TPHS sisters thrive competing against more seasoned opponents in sport of Ultimate Frisbee

There’s a fear factor that comes with competing against those who are older, more experienced, bigger, stronger and faster.

“At first it’s a little bit intimidating, but you get used to it,” Lauren Hanna said.

Lauren and her twin sister, Ava, both juniors at Torrey Pines High School, have adjusted to competing against more seasoned ultimate opponents just fine. The sport is known to most as Ultimate Frisbee, but it’s now played with a disc made by discraft. The Frisbee is made by Wham-O.

The game mirrors football, with players passing the disc down the field and scoring when a player catches a pass in the end zone. It’s high-intensity but non-contact.

“It’s amazing to play ultimate, you get this adrenaline rush when you’re going against another person.” Ava said.

The Hanna sisters went up against world class adult competition, playing on Long Beach Legacy teams that won several games at the U.S. Beach Open’s Pro Division in November.

In September they were part of a team that won first place at an adult Beach Ultimate tournament in Long Beach.

Last month Ava was named tournament MVP at the Beach of Dreams Tournament in Santa Monica, helping lead the La Canada Disc Demons to a first place finish. Lauren was on a team that finished third. They played on different co-ed teams in a tournament that emphasizes gender equality.

They will compete with elite collegiate programs this weekend at the Stanford Open (Feb. 11-12). Ava and Lauren will play for a high school all-star team.

“They are so much bigger than me, so it’s intimidating at first, but I’ve gotten used to it now,” Lauren said. “I get accustomed to their playing style, I’m not as intimated by the end of the game.”

The Hanna sisters have a good mentor.

Their father, Cliff Hanna, played club ultimate at Georgia Tech in the late 1970s, in the early days of a sport that at the time was associated with counter-culture.

Their older sister, Inesse Hanna, is a freshman who plays club ultimate at Drexel.

The sport has grown since its inception at Columbia High in Maplewood in 1969, with opportunities to compete internationally for Team USA, and play professionally, too.

“It was always competitive but it was competitive counter-culture,” Cliff said. “Now it’s gotten a lot more legitimacy.”

It nevertheless remains true to its roots, emphasizing a spirit of community and friendship, and sportsmanship ahead of most competitive sports that are inherently adversarial.

Those were some of the qualities that Ava said attracted her to the sport.

Ava and Lauren both came to the sport with backgrounds in competitive sports. Both ran cross country and played tennis on the junior varsity team. Ava also played basketball competitively.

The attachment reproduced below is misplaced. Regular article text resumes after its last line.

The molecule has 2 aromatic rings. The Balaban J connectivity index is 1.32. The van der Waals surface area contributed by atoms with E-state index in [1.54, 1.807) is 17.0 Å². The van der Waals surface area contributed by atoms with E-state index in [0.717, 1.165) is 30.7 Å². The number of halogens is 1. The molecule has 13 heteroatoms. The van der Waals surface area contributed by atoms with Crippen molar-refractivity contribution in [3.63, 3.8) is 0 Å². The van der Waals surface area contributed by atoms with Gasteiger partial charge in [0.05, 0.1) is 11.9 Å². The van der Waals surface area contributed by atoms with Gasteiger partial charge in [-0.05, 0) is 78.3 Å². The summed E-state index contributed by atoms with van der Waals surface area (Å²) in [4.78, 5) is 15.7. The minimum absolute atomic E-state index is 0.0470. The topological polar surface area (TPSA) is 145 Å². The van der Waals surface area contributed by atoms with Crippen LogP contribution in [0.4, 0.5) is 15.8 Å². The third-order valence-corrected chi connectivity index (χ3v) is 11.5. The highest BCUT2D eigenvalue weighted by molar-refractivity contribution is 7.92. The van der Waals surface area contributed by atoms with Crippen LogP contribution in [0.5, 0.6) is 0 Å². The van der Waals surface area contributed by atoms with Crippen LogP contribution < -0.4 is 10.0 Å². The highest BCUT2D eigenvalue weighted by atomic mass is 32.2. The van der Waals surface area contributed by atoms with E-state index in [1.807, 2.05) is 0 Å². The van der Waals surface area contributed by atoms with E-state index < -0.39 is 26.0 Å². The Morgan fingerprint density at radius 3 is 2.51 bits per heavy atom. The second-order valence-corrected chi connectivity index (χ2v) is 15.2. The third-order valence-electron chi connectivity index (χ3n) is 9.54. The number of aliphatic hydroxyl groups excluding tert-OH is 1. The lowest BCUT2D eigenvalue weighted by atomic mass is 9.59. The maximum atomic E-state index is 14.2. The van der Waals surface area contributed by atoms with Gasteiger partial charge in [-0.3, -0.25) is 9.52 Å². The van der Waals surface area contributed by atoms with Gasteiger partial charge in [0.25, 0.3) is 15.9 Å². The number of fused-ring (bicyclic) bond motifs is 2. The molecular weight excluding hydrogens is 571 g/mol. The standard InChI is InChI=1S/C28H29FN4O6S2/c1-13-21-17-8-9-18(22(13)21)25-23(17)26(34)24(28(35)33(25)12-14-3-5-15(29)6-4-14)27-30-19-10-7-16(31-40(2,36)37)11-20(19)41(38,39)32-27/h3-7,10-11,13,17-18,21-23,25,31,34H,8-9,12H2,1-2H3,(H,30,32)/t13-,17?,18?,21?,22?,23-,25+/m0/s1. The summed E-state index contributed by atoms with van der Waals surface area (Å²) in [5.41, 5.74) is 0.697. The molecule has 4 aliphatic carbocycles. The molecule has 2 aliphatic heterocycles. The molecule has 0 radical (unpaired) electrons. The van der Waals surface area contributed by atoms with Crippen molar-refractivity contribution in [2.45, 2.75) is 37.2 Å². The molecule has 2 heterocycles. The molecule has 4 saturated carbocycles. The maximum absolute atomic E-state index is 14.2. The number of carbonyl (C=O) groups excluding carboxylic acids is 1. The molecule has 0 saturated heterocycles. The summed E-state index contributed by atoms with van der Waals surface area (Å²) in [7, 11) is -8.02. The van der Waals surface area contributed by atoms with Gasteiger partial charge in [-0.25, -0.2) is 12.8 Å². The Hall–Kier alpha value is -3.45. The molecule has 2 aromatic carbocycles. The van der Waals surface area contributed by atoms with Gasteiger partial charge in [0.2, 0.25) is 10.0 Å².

“I really enjoyed it because there were a lot of friendly people there and it was a lot of running around, it made me feel fit and happy for myself overall, there was a lot of encouragement,” she said.

The sport is played on fields of varying sizes on grass fields and on the beach, 7-on-7 on big grass fields to 4-on-4 and 5-on-5 on beaches and smaller grass fields. It’s sometimes played with mixed-gender teams, part of the sport’s stated commitment of promoting gender equality.

“It’s all on your honor, all the calls and all the fouls come from the players, that kind of reassures me that I’m not going to get injured,” Lauren Hanna said.

At the elite club and college games “observers” are hired to referee in a passive role.

But the game functions on an honor system at every level.

“The beach world championships still doesn’t have officials, you call your own fouls at the the highest level,” Cliff said. “It’s very unique.”

Sportsmanship isn’t treated as a platitude.

“It’s actually incorporated into the rules,” Ava said. “That’s just as important as the competition level.”

Each game concludes with both teams gathering in a ultimate spirit circle to encourage camaraderie.

“In other sports when you’re competing you only see other people as your opponents and you don’t really get to know them very much,” Ava said.

The Stanford tournament will offer the Hanna sisters exposure to some of the elite club programs on the West Coast. It figures to be among the biggest challenges of their career.

“There’s definitely going to be teams that are more cohesive,” Lauren said.

“I’m there to compete,” she said. “We can still go that kind of tournament, I know usually people our age don’t do that, but we can go ahead and compete against college players.”